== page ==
Balsamic Oven Roasted Tomatoes
When I started to prepare this recipe for posting, the sun was shining, the windows were open - it was so balmy and warm, plants were still growing. But, what a difference a day makes - or a week of nighttime freezing temperatures . . . Anyway, maybe some of you still have a box or bushel basket in the garage full of the last of the season's tomatoes. Oven roasting is a way to use up what you have and not have to purchase those little jars of sun dried tomatoes. The oil packed version is, well, oily, and usually a little pricey. On our last visit of the season to the Defiance Farmers Market, I bought some Roma tomatoes to roast in the oven. It's so easy to do and other than a couple hours of drying/roasting time, quick and easy. Any tomato will work, but the meaty Italian style tomato won't shrivel up like other varieties. After they are done and cooled, I simply put them in a freezer-safe container to have on hand for cold weather casseroles and quiches.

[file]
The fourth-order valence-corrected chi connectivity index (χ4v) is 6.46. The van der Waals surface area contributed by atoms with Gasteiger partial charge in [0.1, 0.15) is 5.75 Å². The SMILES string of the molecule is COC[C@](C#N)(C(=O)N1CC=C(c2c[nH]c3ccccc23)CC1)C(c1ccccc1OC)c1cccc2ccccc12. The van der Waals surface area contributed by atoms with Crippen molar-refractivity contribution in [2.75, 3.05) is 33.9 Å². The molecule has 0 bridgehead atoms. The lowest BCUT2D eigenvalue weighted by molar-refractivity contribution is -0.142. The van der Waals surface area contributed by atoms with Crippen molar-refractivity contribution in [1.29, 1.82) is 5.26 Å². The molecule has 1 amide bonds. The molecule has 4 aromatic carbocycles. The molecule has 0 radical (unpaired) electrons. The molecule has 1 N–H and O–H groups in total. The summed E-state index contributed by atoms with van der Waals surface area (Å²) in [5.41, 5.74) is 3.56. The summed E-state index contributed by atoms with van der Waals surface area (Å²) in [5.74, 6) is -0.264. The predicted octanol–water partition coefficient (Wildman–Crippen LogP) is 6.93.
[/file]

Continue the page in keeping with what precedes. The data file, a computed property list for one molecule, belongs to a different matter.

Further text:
Ripe tomatoes, washed and dried
Fresh basil, chopped
Coarse sea salt
Additional herbs and spices of your choice
Line large baking sheets with foil. Slice each tomato into 4 thick slices. I cut them lengthwise, but across would work, too. Brush lightly with olive oil, followed by balsamic vinegar. Sprinkle with a smidge of coarse sea salt, a dusting of freshly ground black pepper and some snipped fresh basil. We've had more than a couple of freezes, but there may still be a basil leaf or two left in the herb garden. Fresh basil is also available in most produce sections. Add any other herbs or spices to your liking.
Place baking sheets in an oven set at 225 degrees. Roast for 2 to 3 hours, checking after the first hour to see how they are doing. It will give you an idea of how long they will take to roast, as all ovens vary. I use a convection oven, so cooking time may be less than a conventional oven. When the slices have reached your preferred dryness, remove from oven and allow to cool. They may still be moist in the thickest part, but that's okay. When cooled store in an airtight container in your freezer. You don't need to thaw them to use in a recipe, simply break up or cut them up with kitchen shears.
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